Calling stations like BBC or NPR “public” is really a mis-nomer. They are, essentially, for the high-brow (or upper-middle brow) listeners — a demographic that used to be small enough that it could support itself without government support.

Now, it is becoming less necessary to fund through the government. Probably needed for another 20 years or so, but beyond that . . .


James Gary 12.11.06 at 3:11 pm

I am in a similar position. As much as possible, I try to acquire goods and services for free–by shoplifting, theft or simply not paying the bill– whenever I can get away with it. Unfortunately, some providers of goods and services have taken measures which make it impossible for me to do so–for example, the phone company simply refuses to provide service unless I pay for said service in a timely manner.

So I naturally feel deep sympathy for your plight.


John Quiggin 12.11.06 at 3:44 pm

How you bundle things makes a big difference here. Assume that the amount you’d pay for BBC7 would cover your cost of the whole BBC. Then, it seems reasonable to say that its just to charge you this amount and support the BBC. Going the other way, note the BBC7 itself is a bundle, including some things you like and some you don’t.


leederick 12.11.06 at 3:47 pm

Isn’t this just a relatively simple point about preferences?

If Harry is willing to pay $X for access to BBC7, then it doesn’t matter whether he pays $X for access to BBC7 as a private good or the same amount for access to BBC7 as a public good. In either case he satisfies his preference by getting BBC7, and pays what he would be willing to part with for it. He is better off than he would be if he could not get access to BBC7 for $X.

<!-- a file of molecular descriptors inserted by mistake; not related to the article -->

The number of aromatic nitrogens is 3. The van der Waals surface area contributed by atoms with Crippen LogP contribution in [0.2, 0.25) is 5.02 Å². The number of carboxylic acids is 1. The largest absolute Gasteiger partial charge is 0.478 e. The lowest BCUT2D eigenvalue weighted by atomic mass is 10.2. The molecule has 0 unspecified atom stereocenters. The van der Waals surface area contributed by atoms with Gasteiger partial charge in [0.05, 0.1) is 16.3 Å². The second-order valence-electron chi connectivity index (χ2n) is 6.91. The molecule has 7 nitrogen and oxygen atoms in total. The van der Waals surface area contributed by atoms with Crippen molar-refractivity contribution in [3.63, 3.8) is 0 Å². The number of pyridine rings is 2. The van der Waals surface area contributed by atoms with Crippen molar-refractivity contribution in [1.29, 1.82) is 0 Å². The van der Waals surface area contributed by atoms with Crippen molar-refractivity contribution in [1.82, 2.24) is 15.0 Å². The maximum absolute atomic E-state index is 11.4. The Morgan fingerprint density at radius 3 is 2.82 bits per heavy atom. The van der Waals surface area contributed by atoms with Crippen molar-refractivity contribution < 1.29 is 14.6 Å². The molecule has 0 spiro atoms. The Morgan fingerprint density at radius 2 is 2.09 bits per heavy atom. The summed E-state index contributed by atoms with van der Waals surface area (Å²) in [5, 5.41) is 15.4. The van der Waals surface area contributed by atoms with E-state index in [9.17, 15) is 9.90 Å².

However, as he is willing to pay $X for something other than access to NPR, he could complain were he made to pay $X for NPR. He does have a preference between private and public provision here. Public provision would prevent him from fulfilling his preference to spend his money on something else, and would make him worse off.

Or am I missing something?


abb1 12.11.06 at 4:13 pm

They are, essentially, for the high-brow (or upper-middle brow) listeners…

They are for those who contribute. In new New England they are upper-middle class with a lot of BBC and nuanced liberal political coverage. Some stations are playing nothing but blues or classical music; and in Berkeley, for example, they play jazz and things like Democracy Now!

To whatever extent it’s paid by the contributions, it truly is a listener’s driven form of radio, unlike the commercial stuff. If you don’t like it, you shouldn’t contribute; you’re not supposed to.


Brandon Berg 12.11.06 at 5:02 pm

Is this about the inefficiencies created by using IP laws to restrict consumption of nonrivalrous goods by those in the tail of the demand curve?


Eric 12.11.06 at 5:16 pm

I’m glad that now that the toilet seat issue has been solved that folks are now using their big brains to figure out the best way to think about public radio.

Are these really the issues that folks like to think about?


Rob 12.11.06 at 6:03 pm

This is about whether coercion is legitimated only by claims of justice isn’t it? You want to show that it isn’t necessary to for it to be required to provide a good or service to legitimate coercing people to provide it, right?


Kenny Easwaran 12.11.06 at 7:06 pm

This is how I feel about my wireless internet. I pay for it, but I don’t really see that it’s a bother for me if other people use it (since they don’t disturb my download rates much), so I leave it open. And despite living in a largeish apartment building in downtown Berkeley, where a dozen or so wireless networks are visible at any time, I’m pretty sure that mine is the only one without password protection.


dr 12.11.06 at 8:38 pm

Who is this they that is going to force you to make these payments? Presumably we’re talking about a (more or less) democratic regime of which you are a citizen. It seems to me that being forced to pay in these cases is analagous to being forced to obey any other law, so I don’t see where you have a complaint in either case.


radek 12.11.06 at 9:03 pm

I too have trouble understanding exactly what it
is you’re saying. But the following strikes me as wrong headed:

But BBC7 is quite different; not only do I plan around it, but if I’d had the choice between paying for it and not getting it I’d have chosen the former (at an embarrassingly high price).